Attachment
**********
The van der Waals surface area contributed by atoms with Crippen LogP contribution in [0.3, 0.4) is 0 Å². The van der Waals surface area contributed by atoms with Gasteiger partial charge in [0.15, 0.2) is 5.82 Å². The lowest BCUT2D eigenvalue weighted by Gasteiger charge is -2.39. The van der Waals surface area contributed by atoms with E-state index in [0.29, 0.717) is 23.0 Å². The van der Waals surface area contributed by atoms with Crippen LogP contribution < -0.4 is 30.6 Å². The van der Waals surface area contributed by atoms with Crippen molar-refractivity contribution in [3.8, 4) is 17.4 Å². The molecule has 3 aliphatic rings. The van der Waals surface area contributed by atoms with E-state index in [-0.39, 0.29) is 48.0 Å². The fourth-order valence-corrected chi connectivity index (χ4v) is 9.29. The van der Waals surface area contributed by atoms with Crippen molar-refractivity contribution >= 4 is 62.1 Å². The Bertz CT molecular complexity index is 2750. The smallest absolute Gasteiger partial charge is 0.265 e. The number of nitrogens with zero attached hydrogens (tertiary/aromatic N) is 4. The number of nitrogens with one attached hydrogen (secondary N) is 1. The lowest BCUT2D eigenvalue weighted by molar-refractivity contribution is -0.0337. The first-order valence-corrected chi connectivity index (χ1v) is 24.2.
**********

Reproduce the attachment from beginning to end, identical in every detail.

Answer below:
The van der Waals surface area contributed by atoms with Crippen LogP contribution in [0.3, 0.4) is 0 Å². The van der Waals surface area contributed by atoms with Gasteiger partial charge in [0.15, 0.2) is 5.82 Å². The lowest BCUT2D eigenvalue weighted by Gasteiger charge is -2.39. The van der Waals surface area contributed by atoms with E-state index in [0.29, 0.717) is 23.0 Å². The van der Waals surface area contributed by atoms with Crippen LogP contribution < -0.4 is 30.6 Å². The van der Waals surface area contributed by atoms with Crippen molar-refractivity contribution in [3.8, 4) is 17.4 Å². The molecule has 3 aliphatic rings. The van der Waals surface area contributed by atoms with E-state index in [-0.39, 0.29) is 48.0 Å². The fourth-order valence-corrected chi connectivity index (χ4v) is 9.29. The van der Waals surface area contributed by atoms with Crippen molar-refractivity contribution >= 4 is 62.1 Å². The Bertz CT molecular complexity index is 2750. The smallest absolute Gasteiger partial charge is 0.265 e. The number of nitrogens with zero attached hydrogens (tertiary/aromatic N) is 4. The number of nitrogens with one attached hydrogen (secondary N) is 1. The lowest BCUT2D eigenvalue weighted by molar-refractivity contribution is -0.0337. The first-order valence-corrected chi connectivity index (χ1v) is 24.2.